by Al Sacco

RIP, Google Nexus Q (UPDATED)

Nov 05, 20123 mins
Computers and PeripheralsData CenterMobile

Google removed all mention of the Nexus Q streaming-media device from its Nexus webpage, and the sphere-shaped device is no longer for sale in the Google Play Store.

UPDATE 2: I just got the following response from Google PR: “In July we announced the consumer delay of Nexus Q, we do not have any further news to share at this time.” I’m unsure of when Google removed the Nexus Q from its Nexus webpage, but I’m almost positive it was much later than July. Either way, the Nexus Q has not been available for some time.

UPDATE: Shortly after I posted this entry, a number of readers reached out to let me know that Google stopped selling the Nexus Q months ago. Customers who preordered the device received one for free, and Google stated that it’s working on a better device. I didn’t know that; my mistake. Regardless, the Q isn’t listed on the Nexus page anymore, which may not bode well for future versions. 

Last week, Google announced its latest lineup of Nexus devices, including a new smartphone and a new tablet.  Google’s Nexus devices are designed to give users a true, unfettered Android experience, and they’re particularly popular with “Android purists,” because Nexus devices get Google’s software updates before other carrier-managed Android devices.

Google Nexus Q

Google Nexus Q

Amidst all the new Nexus noise, the company also seemingly did away with another relatively-new Nexus device: The Nexus Q “social streaming media player.”

The Nexus Q is a Wi-Fi-enabled, sphere-shaped media player that connects to your TV, speakers and/or home-entertainment system and lets you stream media from your smartphone or tablet through the Nexus Q to your audio/video systems. The Nexus Q was announced last summer during Google’s annual I/O developer conference, and it was listed for sale via Google’s Play Store shortly thereafter. But less than five months from its release date, Google pulled the product from the Play Store and removed all mention of the device from its Nexus webpage.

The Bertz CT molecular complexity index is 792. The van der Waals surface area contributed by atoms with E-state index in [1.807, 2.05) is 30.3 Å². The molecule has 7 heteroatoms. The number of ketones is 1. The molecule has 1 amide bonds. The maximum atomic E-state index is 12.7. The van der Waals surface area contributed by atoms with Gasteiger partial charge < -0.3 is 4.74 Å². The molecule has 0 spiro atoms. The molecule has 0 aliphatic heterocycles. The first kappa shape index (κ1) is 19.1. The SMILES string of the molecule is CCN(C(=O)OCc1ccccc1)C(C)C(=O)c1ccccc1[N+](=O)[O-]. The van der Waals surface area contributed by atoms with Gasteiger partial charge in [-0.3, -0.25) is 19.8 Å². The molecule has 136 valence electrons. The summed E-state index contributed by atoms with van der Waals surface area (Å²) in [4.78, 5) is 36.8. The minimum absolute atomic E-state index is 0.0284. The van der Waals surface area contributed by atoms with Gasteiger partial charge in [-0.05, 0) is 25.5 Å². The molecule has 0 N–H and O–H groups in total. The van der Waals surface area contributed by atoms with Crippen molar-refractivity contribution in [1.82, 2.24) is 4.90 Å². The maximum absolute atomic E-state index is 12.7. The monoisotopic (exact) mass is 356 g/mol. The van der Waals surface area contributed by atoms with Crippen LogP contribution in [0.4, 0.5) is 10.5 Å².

I own a Nexus Q, and to be honest, I’m not surprised Google decided to stop selling it—at least for the time being. It’s unclear if the Nexus Q will be sold again in the future, but it seems unlikely. (I reached out to Google for an official comment, and I will update this post accordingly as soon as I hear back.)

The Nexus Q looks cool, but I hardly ever use it. That’s because I don’t really buy movies or TV shows from Google; I prefer’s online streaming service. (I always kind of thought of the Nexus Q as a ploy to draw Android users into Google’s media ecosystem by forcing them to buy content from Google so they stream it to their Nexus Qs.) I don’t have a standalone home-entertainment system, and I already have an Internet-connected TV. So the only time I ever use the Nexus Q is when friends come over and ask something along the lines of “What the hell is that weird sphere-thingee next to the TV?”

I also don’t know anyone else who owns a Nexus Q. I’ve never heard anyone talk about it on Twitter or other social networks, which shows a lack of consumer interest. And it wasn’t cheap, at $299.

Who knows, maybe the thing will become a collector’s item. For now, it will continue to collect dust next to my TV, until I need the space for another new home-entertainment gadget, at which time the Nexus will be resigned to The Land of Misfit Tech Toys, i.e., my desk’s bottom left drawer.

RIP, Google Nexus Q.